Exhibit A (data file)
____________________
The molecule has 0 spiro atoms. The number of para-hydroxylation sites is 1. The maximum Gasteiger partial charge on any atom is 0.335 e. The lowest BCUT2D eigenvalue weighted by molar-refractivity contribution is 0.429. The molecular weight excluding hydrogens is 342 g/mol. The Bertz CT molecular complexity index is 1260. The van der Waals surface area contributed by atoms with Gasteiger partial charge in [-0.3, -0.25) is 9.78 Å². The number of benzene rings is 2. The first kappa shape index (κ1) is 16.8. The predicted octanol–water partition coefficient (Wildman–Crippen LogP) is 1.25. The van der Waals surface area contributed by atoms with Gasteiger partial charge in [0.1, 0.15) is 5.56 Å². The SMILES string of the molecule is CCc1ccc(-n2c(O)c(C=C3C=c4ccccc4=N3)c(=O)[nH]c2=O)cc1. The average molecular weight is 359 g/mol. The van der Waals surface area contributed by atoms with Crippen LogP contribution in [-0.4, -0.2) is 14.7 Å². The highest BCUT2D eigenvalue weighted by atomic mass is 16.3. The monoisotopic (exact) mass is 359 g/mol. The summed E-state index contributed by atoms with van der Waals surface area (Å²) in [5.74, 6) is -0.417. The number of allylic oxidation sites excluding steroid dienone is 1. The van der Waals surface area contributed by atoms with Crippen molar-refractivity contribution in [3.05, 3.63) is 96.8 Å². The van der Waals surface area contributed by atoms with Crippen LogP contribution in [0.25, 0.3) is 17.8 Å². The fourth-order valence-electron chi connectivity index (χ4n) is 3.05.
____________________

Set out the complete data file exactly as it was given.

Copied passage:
The molecule has 0 spiro atoms. The number of para-hydroxylation sites is 1. The maximum Gasteiger partial charge on any atom is 0.335 e. The lowest BCUT2D eigenvalue weighted by molar-refractivity contribution is 0.429. The molecular weight excluding hydrogens is 342 g/mol. The Bertz CT molecular complexity index is 1260. The van der Waals surface area contributed by atoms with Gasteiger partial charge in [-0.3, -0.25) is 9.78 Å². The number of benzene rings is 2. The first kappa shape index (κ1) is 16.8. The predicted octanol–water partition coefficient (Wildman–Crippen LogP) is 1.25. The van der Waals surface area contributed by atoms with Gasteiger partial charge in [0.1, 0.15) is 5.56 Å². The SMILES string of the molecule is CCc1ccc(-n2c(O)c(C=C3C=c4ccccc4=N3)c(=O)[nH]c2=O)cc1. The average molecular weight is 359 g/mol. The van der Waals surface area contributed by atoms with Crippen LogP contribution in [-0.4, -0.2) is 14.7 Å². The highest BCUT2D eigenvalue weighted by atomic mass is 16.3. The monoisotopic (exact) mass is 359 g/mol. The summed E-state index contributed by atoms with van der Waals surface area (Å²) in [5.74, 6) is -0.417. The number of allylic oxidation sites excluding steroid dienone is 1. The van der Waals surface area contributed by atoms with Crippen molar-refractivity contribution in [3.05, 3.63) is 96.8 Å². The van der Waals surface area contributed by atoms with Crippen LogP contribution in [0.25, 0.3) is 17.8 Å². The fourth-order valence-electron chi connectivity index (χ4n) is 3.05.